In Ochún and Shangó, the painter returns to the syncretic symbolism of the sensual Ochún (deity of the river) and his link with Shangó (owner of the fire), surrounded by their religious icons, sharpened by the artist who now gives us these pieces from his peculiar erotic gaze and perception of death.
Five of the 11 young Cubans who attempted to divert a passenger boat across the bay from Havana to Florida on April 3, 2003, remain in prison. In a summary trial held on 8 April, three of them were sentenced to death, a sentence carried out on 11 April. Given life imprisonment were Harold Alcalá Aramburu, Ramón Henry Grillo, Yoanis Tomás González and Maikel Delgado Aramburu, held at Combinado del Este prison. While Wilmer Ledea Perez, 19, was given three decades in the prison of at Guanajay.
The sentences are excessive because the attempt failed and there were no deaths or injuries. The rulings of the Court and the urgency in the executions coincided with the so-called Black Spring of Cuba, which put behind bars 75 peaceful opponents, 15 for each of the Castro spies convicted in the United States, which demonstrates the subordination of Island’s legal system to the opinions of the warlord who has ruled the destiny of the nation for half a century.
In the United States, the five Cuban spies were tried two years after being arrested, with all guarantees and independence of the American legal system, which agreed to several reviews of the cases, while the five prisoners of the boat Baraguá are still denied their requests for review. The spies are represented by lawyers paid by the dictatorship and their families travel, undertake campaigns on their behalf and enjoy official patronage.
Who are the youth who attempted to escape the island? Under what conditions do they remain behind bars? Why are they kept in the prisons of Combinado del Este and Guanajay, where they have been from the spring of 2003?
Last month a an Open Letter to Ricardo Alarcon de Quesada, president of the Cuban Parliament, circulated on the Internet, in which Julia Estrella Aramburu, mother of Harold Alcala and Maikel Delgado’s aunt, described the hardships suffered by the convicted five. The document, signed by the rest of the family, blamed the government of Cuba for the lives of these children, who remain in narrow cells two-person cells in each of which live four people, with no sanitation, no running water or access to sunlight they are made to eat on the floor, a porridge of rice and corn; they are visited only every two months in a room where they are restrained and chained at the waist.
Maikel Delgado’s case is compounded by the lack of appetite, hair loss and the death of his mother, who “died for God’s destiny,” said Dr. Ofelia, Fajardo Hospital pathologist, where she went on foot for a routine checkup and three days later she was dead. The family still awaits the outcome of the autopsy.
Of the five prisoners only Ramon Henry Grillo was not from Havana. He emigrated to the capital from the town of Mella, Santiago de Cuba province, and lived with his sister Maritza, who says that he joined the boat at the last minute because he was tied to an oil business and he didn’t want to work for the State.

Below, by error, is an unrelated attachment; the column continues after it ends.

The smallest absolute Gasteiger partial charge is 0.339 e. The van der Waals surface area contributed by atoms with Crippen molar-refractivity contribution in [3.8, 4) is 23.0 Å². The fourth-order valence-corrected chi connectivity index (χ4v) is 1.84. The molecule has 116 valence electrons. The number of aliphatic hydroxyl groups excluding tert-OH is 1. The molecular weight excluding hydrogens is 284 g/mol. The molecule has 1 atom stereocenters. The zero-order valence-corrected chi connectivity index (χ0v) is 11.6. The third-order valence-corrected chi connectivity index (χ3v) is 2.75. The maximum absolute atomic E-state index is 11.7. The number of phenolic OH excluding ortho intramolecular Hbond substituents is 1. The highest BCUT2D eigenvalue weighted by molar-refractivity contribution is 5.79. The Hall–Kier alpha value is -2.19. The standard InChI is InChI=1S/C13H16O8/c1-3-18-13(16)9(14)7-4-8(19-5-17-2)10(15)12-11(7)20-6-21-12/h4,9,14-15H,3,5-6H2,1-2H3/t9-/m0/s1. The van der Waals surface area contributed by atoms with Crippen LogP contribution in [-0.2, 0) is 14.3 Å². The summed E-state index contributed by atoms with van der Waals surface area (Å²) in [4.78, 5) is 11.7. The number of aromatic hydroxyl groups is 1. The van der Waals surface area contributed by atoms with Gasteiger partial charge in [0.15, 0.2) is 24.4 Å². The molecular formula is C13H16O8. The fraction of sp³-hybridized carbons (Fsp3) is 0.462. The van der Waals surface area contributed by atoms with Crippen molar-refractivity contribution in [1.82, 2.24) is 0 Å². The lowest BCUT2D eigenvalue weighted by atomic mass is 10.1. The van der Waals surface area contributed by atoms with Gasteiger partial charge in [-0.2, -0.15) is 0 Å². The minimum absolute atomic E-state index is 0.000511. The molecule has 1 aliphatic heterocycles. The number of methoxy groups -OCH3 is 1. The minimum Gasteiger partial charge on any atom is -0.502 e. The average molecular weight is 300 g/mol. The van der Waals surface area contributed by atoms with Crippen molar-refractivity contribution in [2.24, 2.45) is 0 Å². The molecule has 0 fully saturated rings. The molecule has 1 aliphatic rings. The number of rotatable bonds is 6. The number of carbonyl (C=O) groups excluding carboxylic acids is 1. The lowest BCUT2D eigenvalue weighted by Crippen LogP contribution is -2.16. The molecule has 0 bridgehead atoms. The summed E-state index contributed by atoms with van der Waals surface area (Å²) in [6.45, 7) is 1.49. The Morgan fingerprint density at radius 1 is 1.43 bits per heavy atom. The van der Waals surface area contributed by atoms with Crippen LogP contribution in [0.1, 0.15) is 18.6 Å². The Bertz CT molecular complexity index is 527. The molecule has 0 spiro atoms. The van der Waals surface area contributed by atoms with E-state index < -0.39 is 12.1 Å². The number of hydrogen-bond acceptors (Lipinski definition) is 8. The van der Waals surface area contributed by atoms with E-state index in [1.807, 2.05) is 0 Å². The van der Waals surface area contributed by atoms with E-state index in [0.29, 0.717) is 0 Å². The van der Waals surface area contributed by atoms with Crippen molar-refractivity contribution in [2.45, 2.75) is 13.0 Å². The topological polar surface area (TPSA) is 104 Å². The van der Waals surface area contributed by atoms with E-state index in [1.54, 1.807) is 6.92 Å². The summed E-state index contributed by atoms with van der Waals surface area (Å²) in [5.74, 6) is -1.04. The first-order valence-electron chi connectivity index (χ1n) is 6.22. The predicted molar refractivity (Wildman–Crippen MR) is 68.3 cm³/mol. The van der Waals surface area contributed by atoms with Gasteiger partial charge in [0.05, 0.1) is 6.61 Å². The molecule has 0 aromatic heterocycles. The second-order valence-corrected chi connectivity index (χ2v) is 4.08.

Yoanis Thomas Gonzalez, 32, is the only one who had a criminal record, but he had served his time, he is not violent and is characterized by his warmth and happiness. He only receive visits from his wife Yudaisi Berita War, though he shares space with Henry Grillo and is supported by the mother of Harold Alcala.
Harold is a Vedado boy who worked in the restaurant located at Gloria and Aguila, in Old Havana, together with the boy from Guanabacoa, Wilmer Ledea Perez, and the late Lorenzo Enrique Copello, the one who used the gun to hijack the boat, but later gave it out without hurting anyone. Harold loves swimming and is a voracious reader. Wilmer lived in Barreras with his mother and brothers and went to the weekend dances in the social circles of Guanabacoa.
In reviewing out the pieces of the pie ordered by Fidel Castro the Court threw out the alleged crimes of terrorism, which does not justify long sentences faced by young people who attempted to escape the island. Relatives of the five prisoners of Castro await justice. Hopefully soon.
On Saturday September 11th at 11:29 a.m. Cubacel sent me a message to my cell phone: “To love justice is to defend the five …” As Cubacel is a communications company the slogan seemed too political to me, almost surreal as it is referred to the Cuban spies of the Wasp Network, convicted in the United States in 2001.
Since that time the island government has imposed on us a fictionalized version of the life and miracle of the spies, converted by the media into “heroes imprisoned by the empire” where “they fought terrorism and the Miami mafia.”
I will not comment on the amazing metamorphosis of secret agents turned into “pacifists”; the publicity campaign is too expensive for the national economy and for the public’s intelligence. I will refer, however, to five prisoners of the Castro regime who are serving sentences in Havana, although they neither persecuted nor killed killed anyone, nor used state resources on futile missions against our exiles in the United States.